James mentioned a number of specific challenges facing the humble and poor in the church. To name a few, in 1:9, he noted that some of them were tempted to self-denigration. They had failed "to take pride in [their] high position" as people chosen by God for the glory of eternal salvation. According to 3:9, their circumstances often tempted them to curse others, even as they professed honor to God. In 3:14, James warned that some were tempted to "harbor bitter envy" toward others and to become consumed with "selfish ambition." As a result, 4:1 addresses the temptation to become involved in "fights and quarrels" within the church. And in 5:7, James challenged the poor to avoid impatience by calling on them to wait patiently for the Lord's return.
On the other side, wealthy believers also faced trials. According to Acts 2–6, at least some in the early church in Jerusalem had enough wealth to care for their poor brothers and sisters in Christ. And apparently, even though they'd been scattered through persecution, there were still many in the church that were considered well-to-do.
James described these wealthy believers in a number of ways. In 1:10, 2:6, and 5:1, James simply referred to them as "the rich," or plousios in Greek. This was a common term for the upper class of society. According to 2:6, their social status was high enough that they regularly took others into court. Chapter 4:13 tells us that they traveled on business to make money. Chapter 5:2-3 indicates that they took pride in their clothes and their gold and silver. And in 5:5, at least some of them could be described as living "in luxury and self-indulgence."
James knew that wealth brings its own challenges. According to 1:10, the rich were tempted to take pride in themselves by forgetting the humility that had overtaken them as repentant sinners. Chapter 1:27 tells us that their wealth tempted them to become "polluted by the world." Chapter 2:7 indicates that they were tempted to blasphemy by bearing false witness in court. In 2:16, James said that they were inclined to do nothing for the poor. According to 3:9, along with the poor, they cursed others as they pretended to honor God. In 3:14, we learn that they harbored their own kinds of "bitter envy" and "selfish ambition." They also engaged in fights and quarrels according to 4:1. Chapter 4:13-16 tells us that they were tempted to live as if they were independent of God. And 5:3 mentions that they hoarded wealth.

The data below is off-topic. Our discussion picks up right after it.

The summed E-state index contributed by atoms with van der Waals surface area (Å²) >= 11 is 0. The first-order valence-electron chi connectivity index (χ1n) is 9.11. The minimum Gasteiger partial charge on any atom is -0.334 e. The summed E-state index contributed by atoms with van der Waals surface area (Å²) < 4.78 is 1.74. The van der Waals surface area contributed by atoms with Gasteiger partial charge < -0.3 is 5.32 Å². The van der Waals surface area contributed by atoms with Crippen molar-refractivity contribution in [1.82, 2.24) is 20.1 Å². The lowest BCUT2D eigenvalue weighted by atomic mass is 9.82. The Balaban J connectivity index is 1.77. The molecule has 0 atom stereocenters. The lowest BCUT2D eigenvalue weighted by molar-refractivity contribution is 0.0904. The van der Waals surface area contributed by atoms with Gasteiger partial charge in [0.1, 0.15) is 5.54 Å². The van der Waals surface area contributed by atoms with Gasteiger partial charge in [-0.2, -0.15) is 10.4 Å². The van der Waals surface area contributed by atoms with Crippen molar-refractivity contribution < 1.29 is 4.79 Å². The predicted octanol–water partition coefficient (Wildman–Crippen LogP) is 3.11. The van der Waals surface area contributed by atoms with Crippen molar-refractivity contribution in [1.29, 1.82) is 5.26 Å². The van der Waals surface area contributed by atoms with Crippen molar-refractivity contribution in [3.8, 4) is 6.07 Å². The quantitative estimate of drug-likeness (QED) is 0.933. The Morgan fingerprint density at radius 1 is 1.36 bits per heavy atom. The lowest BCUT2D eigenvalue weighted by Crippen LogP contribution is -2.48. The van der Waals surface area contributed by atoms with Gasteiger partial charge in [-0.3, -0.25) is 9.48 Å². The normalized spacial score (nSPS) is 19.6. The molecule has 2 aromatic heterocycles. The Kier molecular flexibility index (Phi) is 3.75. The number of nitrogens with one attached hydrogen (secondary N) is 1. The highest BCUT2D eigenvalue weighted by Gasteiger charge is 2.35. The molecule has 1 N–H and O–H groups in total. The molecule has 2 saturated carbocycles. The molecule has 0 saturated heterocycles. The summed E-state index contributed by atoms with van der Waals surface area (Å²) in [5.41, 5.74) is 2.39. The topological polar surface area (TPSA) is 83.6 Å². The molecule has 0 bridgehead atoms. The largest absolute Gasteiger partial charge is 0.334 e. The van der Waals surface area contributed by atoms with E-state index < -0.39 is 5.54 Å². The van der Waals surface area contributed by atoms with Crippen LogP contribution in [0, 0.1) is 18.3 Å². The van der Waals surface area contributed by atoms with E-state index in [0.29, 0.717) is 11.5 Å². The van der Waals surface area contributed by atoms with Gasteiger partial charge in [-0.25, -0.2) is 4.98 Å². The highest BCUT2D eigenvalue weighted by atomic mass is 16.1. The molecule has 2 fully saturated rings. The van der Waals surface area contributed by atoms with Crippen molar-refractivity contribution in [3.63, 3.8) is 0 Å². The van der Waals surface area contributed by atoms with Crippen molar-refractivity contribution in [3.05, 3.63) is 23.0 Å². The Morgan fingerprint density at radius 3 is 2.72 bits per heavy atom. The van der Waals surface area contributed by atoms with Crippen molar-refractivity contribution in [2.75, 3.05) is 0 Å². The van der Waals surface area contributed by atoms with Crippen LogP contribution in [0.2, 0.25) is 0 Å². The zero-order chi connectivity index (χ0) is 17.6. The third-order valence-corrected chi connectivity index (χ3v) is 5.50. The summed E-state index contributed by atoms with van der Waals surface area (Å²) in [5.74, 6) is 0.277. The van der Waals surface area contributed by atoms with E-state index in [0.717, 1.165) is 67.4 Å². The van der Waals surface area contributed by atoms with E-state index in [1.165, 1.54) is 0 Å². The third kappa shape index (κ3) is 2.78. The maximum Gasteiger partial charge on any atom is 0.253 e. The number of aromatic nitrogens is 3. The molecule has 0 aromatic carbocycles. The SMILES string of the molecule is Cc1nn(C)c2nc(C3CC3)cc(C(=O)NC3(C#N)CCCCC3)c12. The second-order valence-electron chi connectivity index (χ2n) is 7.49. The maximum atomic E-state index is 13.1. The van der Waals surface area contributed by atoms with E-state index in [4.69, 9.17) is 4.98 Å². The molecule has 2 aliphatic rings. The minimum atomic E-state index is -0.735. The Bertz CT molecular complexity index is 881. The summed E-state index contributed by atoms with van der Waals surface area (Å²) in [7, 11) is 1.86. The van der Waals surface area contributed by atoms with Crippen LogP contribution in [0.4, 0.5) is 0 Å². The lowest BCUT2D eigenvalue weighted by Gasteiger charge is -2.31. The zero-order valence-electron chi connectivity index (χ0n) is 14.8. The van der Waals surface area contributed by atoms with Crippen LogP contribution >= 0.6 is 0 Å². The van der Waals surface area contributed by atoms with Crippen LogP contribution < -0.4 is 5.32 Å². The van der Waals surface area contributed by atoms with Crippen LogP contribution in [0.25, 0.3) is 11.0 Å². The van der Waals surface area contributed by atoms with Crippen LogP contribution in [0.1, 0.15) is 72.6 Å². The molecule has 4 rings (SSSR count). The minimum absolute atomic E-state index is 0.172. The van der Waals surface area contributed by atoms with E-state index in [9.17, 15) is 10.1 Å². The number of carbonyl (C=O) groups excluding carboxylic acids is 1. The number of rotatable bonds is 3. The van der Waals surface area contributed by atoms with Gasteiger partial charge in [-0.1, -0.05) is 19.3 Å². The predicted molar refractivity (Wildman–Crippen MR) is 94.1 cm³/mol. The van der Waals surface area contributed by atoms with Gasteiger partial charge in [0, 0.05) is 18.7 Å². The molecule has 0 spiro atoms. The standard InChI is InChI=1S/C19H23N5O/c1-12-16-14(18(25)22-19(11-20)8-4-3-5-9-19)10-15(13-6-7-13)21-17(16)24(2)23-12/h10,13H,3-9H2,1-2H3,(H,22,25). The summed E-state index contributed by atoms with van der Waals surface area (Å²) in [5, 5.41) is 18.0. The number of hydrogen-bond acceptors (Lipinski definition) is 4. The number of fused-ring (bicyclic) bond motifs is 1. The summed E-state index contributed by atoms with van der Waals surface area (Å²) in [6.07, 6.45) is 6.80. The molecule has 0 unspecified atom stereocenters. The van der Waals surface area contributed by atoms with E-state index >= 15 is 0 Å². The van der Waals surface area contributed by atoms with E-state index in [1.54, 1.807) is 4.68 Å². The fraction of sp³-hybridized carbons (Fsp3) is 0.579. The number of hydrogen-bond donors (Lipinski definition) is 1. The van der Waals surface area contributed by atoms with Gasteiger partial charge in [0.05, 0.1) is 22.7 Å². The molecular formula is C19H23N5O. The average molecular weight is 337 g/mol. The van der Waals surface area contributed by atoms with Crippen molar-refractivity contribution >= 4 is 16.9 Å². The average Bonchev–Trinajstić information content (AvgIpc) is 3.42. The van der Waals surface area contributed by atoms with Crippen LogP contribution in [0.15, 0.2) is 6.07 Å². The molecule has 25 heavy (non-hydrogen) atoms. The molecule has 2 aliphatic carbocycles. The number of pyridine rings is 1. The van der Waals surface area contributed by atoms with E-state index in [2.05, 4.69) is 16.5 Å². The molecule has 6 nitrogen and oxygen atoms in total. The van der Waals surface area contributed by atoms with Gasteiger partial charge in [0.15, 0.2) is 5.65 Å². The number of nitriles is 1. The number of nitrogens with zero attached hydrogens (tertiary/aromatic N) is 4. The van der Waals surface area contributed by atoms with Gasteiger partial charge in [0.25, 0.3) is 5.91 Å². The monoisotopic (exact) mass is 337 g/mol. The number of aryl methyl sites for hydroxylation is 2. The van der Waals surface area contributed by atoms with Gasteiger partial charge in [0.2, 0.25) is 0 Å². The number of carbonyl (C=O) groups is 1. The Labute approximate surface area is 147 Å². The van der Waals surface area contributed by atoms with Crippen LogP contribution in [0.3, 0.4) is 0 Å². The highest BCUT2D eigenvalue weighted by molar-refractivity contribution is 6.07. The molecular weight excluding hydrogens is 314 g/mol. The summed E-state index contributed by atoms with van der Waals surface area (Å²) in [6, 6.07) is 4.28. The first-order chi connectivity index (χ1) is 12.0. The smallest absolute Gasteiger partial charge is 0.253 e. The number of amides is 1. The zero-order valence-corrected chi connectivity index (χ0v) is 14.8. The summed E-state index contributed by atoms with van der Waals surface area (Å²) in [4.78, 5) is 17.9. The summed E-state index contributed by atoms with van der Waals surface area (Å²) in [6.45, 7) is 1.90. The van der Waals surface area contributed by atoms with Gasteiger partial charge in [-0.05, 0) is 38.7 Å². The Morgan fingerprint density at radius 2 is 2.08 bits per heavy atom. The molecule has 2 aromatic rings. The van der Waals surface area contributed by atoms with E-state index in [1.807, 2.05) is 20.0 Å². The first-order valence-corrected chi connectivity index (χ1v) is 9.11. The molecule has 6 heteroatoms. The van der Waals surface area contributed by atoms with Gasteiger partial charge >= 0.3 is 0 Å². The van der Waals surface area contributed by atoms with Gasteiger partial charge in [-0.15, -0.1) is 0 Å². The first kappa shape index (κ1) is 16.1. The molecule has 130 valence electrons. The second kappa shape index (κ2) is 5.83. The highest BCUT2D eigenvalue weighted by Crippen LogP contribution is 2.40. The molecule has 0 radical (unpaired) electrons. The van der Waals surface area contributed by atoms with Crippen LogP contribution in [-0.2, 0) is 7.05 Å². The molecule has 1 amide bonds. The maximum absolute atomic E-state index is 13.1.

Clearly, both rich and poor believers in James' audience faced a number of challenges. And both needed the wisdom James offered in his epistle.
Now that we've seen how James' attention to reflective wisdom stemmed from the need created by the trials his audience faced, we should turn to a second issue: how James offered guidance for those trials.
We can understand many facets of Christian theology simply through our daily experiences as followers of Christ. But other Christian teachings aren't as simple. If we want to go behind the curtain of our experiences into a deeper awareness of God's hidden purposes, we need guidance. And James offered penetrating insights to help us acquire reflective wisdom — the ability to discern God's purposes behind the struggles and trials in our lives. Listen to James 1:3-4 and the way James described the insights he wanted his audience to embrace:
You know that the testing of your faith produces perseverance. Let perseverance finish its work so that you may be mature and complete, not lacking anything (James 1:3-4).
There are many ways to summarize James' guidance in this passage, but for our purposes we'll draw attention to four elements. First, James said that their challenging circumstances were testing their faith.